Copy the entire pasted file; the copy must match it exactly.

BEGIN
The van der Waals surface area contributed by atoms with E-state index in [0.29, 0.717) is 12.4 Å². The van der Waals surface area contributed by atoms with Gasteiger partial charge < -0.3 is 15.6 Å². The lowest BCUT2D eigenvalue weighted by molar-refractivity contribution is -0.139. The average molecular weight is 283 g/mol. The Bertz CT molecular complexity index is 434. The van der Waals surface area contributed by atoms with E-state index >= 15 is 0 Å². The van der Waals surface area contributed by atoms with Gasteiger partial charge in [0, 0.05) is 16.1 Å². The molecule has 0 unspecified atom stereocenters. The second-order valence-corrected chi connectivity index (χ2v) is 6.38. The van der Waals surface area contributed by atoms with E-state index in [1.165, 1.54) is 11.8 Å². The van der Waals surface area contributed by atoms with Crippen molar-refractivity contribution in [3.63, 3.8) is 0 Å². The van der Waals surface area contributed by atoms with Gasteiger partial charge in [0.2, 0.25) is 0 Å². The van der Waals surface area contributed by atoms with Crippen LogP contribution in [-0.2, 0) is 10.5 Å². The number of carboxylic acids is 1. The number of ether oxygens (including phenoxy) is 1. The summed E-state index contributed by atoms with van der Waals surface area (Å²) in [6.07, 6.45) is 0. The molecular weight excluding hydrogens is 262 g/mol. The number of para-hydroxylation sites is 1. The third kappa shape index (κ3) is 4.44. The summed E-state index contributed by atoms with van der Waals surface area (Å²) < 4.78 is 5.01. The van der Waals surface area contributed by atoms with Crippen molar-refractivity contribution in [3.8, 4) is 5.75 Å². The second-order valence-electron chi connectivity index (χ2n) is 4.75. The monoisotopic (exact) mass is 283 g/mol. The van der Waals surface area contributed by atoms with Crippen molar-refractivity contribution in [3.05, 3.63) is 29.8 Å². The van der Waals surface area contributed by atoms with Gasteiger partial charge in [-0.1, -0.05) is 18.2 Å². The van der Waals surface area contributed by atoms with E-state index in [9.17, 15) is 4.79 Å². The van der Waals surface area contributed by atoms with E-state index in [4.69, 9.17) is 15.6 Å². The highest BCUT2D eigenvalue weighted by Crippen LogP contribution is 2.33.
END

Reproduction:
The van der Waals surface area contributed by atoms with E-state index in [0.29, 0.717) is 12.4 Å². The van der Waals surface area contributed by atoms with Gasteiger partial charge < -0.3 is 15.6 Å². The lowest BCUT2D eigenvalue weighted by molar-refractivity contribution is -0.139. The average molecular weight is 283 g/mol. The Bertz CT molecular complexity index is 434. The van der Waals surface area contributed by atoms with E-state index >= 15 is 0 Å². The van der Waals surface area contributed by atoms with Gasteiger partial charge in [0, 0.05) is 16.1 Å². The molecule has 0 unspecified atom stereocenters. The second-order valence-corrected chi connectivity index (χ2v) is 6.38. The van der Waals surface area contributed by atoms with E-state index in [1.165, 1.54) is 11.8 Å². The van der Waals surface area contributed by atoms with Crippen molar-refractivity contribution in [3.63, 3.8) is 0 Å². The van der Waals surface area contributed by atoms with Gasteiger partial charge in [0.2, 0.25) is 0 Å². The van der Waals surface area contributed by atoms with Crippen LogP contribution in [-0.2, 0) is 10.5 Å². The number of carboxylic acids is 1. The number of ether oxygens (including phenoxy) is 1. The summed E-state index contributed by atoms with van der Waals surface area (Å²) in [6.07, 6.45) is 0. The molecular weight excluding hydrogens is 262 g/mol. The number of para-hydroxylation sites is 1. The third kappa shape index (κ3) is 4.44. The summed E-state index contributed by atoms with van der Waals surface area (Å²) < 4.78 is 5.01. The van der Waals surface area contributed by atoms with Crippen molar-refractivity contribution in [3.8, 4) is 5.75 Å². The second-order valence-electron chi connectivity index (χ2n) is 4.75. The monoisotopic (exact) mass is 283 g/mol. The van der Waals surface area contributed by atoms with Crippen molar-refractivity contribution in [3.05, 3.63) is 29.8 Å². The van der Waals surface area contributed by atoms with Gasteiger partial charge in [-0.1, -0.05) is 18.2 Å². The van der Waals surface area contributed by atoms with E-state index in [9.17, 15) is 4.79 Å². The van der Waals surface area contributed by atoms with E-state index in [4.69, 9.17) is 15.6 Å². The highest BCUT2D eigenvalue weighted by Crippen LogP contribution is 2.33.